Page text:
In the Antwerp Sportpaleis Rod Stewart entertained his Belgian fans with a hit show, which often became a singalong fest.
It was about eight years since Rod Stewart had last passed in the country. However, it was forty years since his most creative period: in the early seventies he acted as a ‘wild boy’ with The Faces, built a solo-career as an excellent white soul man in which he scored world hit upon world hit.
Stewart came to Antwerp as part of a new tour that had started in Las Vegas, and that was quite visible. White, silver and gold were the dominant colors in the slick decor. Multiple video screens projected old pictures of great albums, of the young Rod and his children. There were balloons at the end, and the audience enjoyed lots of sing-along hits.
His voice wasn’t on a par with the old days however, and especially in the rougher parts Stewart couldn’t reach the higher notes and neither did he find the energy to match the louder guitar parts. However, as an old fox he knows the tricks: three sexy singers provided soulful background vocals, and while performing 'Hot Legs’ the Scotsman enthusiastically started shooting autographed footballs into the raptured audience. Celtic Glasgow had just become Scotlands champion, he announced proudly.
The best part took part somewhere in the middle of the concert, shortly after the break. All musicians grabbed some acoustic instrument and in the warm atmosphere, complete with harp and strings, everybody passionately sang along with "The first cut is the deepest ',' I don’t wanna talk about it" and "You're in my heart.” Vocally Stewart did not have to force his voice, and everything fitted.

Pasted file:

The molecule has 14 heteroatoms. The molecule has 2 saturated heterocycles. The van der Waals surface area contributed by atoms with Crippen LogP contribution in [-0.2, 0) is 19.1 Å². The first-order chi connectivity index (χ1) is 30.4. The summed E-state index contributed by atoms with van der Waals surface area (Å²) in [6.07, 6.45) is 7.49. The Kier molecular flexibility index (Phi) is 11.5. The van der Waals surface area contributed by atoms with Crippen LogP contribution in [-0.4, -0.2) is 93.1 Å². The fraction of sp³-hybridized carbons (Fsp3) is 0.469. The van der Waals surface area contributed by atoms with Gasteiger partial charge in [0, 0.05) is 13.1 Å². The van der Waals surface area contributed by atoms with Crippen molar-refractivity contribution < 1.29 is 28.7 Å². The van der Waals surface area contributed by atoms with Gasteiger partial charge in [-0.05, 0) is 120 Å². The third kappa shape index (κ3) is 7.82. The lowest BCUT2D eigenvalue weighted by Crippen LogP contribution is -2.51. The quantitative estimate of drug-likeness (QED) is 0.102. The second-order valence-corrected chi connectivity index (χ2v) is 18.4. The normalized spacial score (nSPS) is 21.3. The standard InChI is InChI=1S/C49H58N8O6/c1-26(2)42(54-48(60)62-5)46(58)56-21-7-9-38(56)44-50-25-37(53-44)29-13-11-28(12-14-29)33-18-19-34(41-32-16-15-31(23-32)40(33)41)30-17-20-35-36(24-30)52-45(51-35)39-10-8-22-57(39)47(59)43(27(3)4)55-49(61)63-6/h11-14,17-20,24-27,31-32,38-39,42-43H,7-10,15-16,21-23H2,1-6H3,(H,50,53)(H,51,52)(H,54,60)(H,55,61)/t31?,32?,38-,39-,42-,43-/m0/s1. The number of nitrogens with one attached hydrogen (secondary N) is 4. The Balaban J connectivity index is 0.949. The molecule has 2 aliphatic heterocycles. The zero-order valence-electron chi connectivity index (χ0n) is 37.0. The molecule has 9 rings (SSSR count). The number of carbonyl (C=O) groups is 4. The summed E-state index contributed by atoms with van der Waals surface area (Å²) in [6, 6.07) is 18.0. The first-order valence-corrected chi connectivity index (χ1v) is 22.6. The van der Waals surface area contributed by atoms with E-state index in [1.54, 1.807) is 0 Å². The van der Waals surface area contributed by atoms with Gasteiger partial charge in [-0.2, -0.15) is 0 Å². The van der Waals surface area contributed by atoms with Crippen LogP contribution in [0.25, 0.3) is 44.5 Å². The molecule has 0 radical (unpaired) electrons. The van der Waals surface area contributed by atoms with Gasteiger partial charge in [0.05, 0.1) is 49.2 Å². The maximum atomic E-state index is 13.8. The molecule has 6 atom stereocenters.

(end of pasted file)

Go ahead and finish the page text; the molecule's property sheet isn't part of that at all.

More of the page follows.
In the rougher work it all seemed a bit harder. The man’s engine seemed light-weight, the dance moves eyed somewhat stiff, routine took the lead. We were happy with old songs like "You wear it well “and "Maggie May” and even Muddy Waters "Rollin 'and Tumblin", but to bring such powerful rocksongs you need more vocal force than the 71-year old Rod Stewart seems to have.
Bagpipes and kilts
Though he looked particularly well-preserved, there are no miracles for veteran pop singers. We would kindly advise him to drop Jimi Hendrix’ ‘Angel’ from the list en to put ‘O la la’ back onto it.
Still, the bagpipes and kilts which occasionally played a part, were amusing enough, just like the inflammatory intro’s into two parts: before the concert we got the blaring football anthem 'The Final’ by Gianni Roma and after the break the whiskey song "Loch Lomond" by Runrig warming up the souls. Compliments also to the excellent soul compilation which preceded the concert.
Towards the end more and more hits got pumped into the evening, which ended with 'Sailing’ and got an encore with the unavoidable "Da Ya Think I'm Sexy”: a cheerful party with a balloon-shower from above. Everyone happy, and a little after half past ten people could go home or attend the nearby Sinksenfoor, Antwerps annual spring fair.
Thanks to Peter Vantyghem who translated this review for SMILER, from his review in the ds De standard
Peter Vantyghem is culture editor at The Standard
Photo Koen Bauters